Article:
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Termite-resistant fascia

Tim R | Posted in General Questions on

I need to replace my 2×6 fascia in Southern California. I want to do termite resistant – My plan is 2×6 ACQ pressure treated lumber (painted) then rip 5/16″ x 8.25″ Hardie Plank Siding to give it a finished look. I will need to cut back each rafter by that 5/16″. I decided I can live with the perforations in the Pressure treated, perhaps a thick paint job will help.
I am doing this in that I need a structural facia on the gable ends and I need a sub fascia even if I use a Hardie Fascia product.
Question – Do I need to place a barrier ( such as grade D paper ) between the pressure-treated lumber & the cement board?

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  1. Expert Member
    Malcolm Taylor | | #1


    No barrier is necessary between the cement-based fascia and the treated wood.

    What kind of PT wood do you get in SoCal? Neither the ACQ or MPS here has perforations. Might be worth looking around.

    Out of curiosity: Do you get termite damage that far up a house there? I would have thought by the time they got that high they would have encountered all sorts of regular lumber framing to feast on.

  2. Tim R | | #2

    All I have seen has perforations. I looked at the borate but it is lower quality wood. Getting it from the big box.
    The termites eat everything, lots of rafter tails to eat. See the photo - they ate my studs above the header, but not the header. They were covered in stucco. The seem to be quite selective in the lumber they eat. My trusses in the attic are almost termite free. The termite inspectors only write up what they see so faica is an easy catch. My neighbor had the facia replaced for $6,000 on a 1,000 sqft house. The spruce pine facia termite food is about $300 in material. so mostly labor.

    1. Expert Member
      Malcolm Taylor | | #3

      The little bastards!

  3. Expert Member
    Peter Engle | | #4


    In SoCal, they have aerial termites as well as the subterranean termites that are more common in the wetter parts of the country. The aerial termites set up colonies anywhere in the building and do not have to have access to the soil for moisture. They seem to love attics and soffit areas. Treatment generally involves tenting which is a serious PIA.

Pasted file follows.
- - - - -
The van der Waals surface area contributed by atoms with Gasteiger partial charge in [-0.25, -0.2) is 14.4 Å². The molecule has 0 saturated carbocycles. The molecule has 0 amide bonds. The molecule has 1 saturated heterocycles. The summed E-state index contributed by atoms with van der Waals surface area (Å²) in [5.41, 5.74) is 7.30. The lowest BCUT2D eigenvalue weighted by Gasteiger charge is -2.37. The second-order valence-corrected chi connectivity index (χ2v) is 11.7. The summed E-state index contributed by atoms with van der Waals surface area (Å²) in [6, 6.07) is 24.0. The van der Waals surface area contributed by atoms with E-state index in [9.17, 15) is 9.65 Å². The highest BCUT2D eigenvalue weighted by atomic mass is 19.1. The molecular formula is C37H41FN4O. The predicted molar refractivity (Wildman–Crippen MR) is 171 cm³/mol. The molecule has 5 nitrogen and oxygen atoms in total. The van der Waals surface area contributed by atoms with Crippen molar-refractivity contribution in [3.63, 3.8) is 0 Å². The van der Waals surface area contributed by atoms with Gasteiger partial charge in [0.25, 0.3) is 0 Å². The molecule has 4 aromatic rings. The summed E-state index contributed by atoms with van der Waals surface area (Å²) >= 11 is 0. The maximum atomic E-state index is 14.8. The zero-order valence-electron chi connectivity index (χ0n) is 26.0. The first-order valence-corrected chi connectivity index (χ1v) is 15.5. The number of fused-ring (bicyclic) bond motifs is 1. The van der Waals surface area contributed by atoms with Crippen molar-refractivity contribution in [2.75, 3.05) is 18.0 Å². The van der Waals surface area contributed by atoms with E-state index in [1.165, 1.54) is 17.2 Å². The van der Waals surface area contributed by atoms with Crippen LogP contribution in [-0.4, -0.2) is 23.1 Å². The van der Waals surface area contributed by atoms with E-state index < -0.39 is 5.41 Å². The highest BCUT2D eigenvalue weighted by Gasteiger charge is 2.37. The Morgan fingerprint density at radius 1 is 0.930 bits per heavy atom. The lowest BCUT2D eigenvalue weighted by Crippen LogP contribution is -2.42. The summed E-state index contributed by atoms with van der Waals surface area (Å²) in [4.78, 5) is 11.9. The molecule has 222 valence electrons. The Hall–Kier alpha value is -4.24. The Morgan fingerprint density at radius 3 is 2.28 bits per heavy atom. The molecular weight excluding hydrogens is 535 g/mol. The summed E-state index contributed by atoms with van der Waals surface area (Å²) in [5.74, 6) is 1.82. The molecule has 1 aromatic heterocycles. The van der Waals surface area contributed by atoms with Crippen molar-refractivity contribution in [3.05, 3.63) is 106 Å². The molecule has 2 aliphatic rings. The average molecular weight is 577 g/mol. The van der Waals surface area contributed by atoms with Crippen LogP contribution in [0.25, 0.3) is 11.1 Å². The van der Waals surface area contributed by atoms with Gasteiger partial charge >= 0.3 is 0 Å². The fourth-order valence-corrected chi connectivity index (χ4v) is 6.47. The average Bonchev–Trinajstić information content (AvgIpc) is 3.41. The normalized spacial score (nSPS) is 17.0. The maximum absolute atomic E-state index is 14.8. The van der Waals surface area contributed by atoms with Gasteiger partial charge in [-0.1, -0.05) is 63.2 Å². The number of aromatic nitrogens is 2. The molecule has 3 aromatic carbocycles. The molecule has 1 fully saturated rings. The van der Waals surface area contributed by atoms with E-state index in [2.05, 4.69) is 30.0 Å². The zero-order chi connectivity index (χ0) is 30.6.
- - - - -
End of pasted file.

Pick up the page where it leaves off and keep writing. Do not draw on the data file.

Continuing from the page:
Tim: Why not consider Azek or one of the other PVC trim products. Granted, there are valid concerns about the environmental impact of PVC use, but they are certainly termite and rot resistant. Or possibly use western red cedar. Pretty expensive but very nice to work with and moderately termite resistant (As I recall).

    If you do decide to rip cement board, use good dust collection and a respirator. That dust is pretty nasty. Cement board is also rough on saw blades, so buy cheap ones and plan to throw them away after this project.

  4. Tim R | | #5

    I just looked at the Azek spec sheets- for Facia with more than a 16" span applications they want a solid wood backer, it could be 1/2" pt plywood. I will need to put up rain gutters, the solid 2x will provide good support to screw into. I have a gable eave that is 24"oc with a funky down span at the eave that needs structural facia support. Thanks for the suggestion.
    I have the correct cement board saw blade and vac system on my saws, I did cement board siding.

  5. Expert Member
    Zephyr7 | | #6

    A lot of people don’t like fiber cement for trim. That’s one of the reasons it’s so common to see PVC trim used with fiber cement siding.

    I’d go with PVC trim if you’re worried about termites. Termites can’t eat plastic so they’ll leave it alone.


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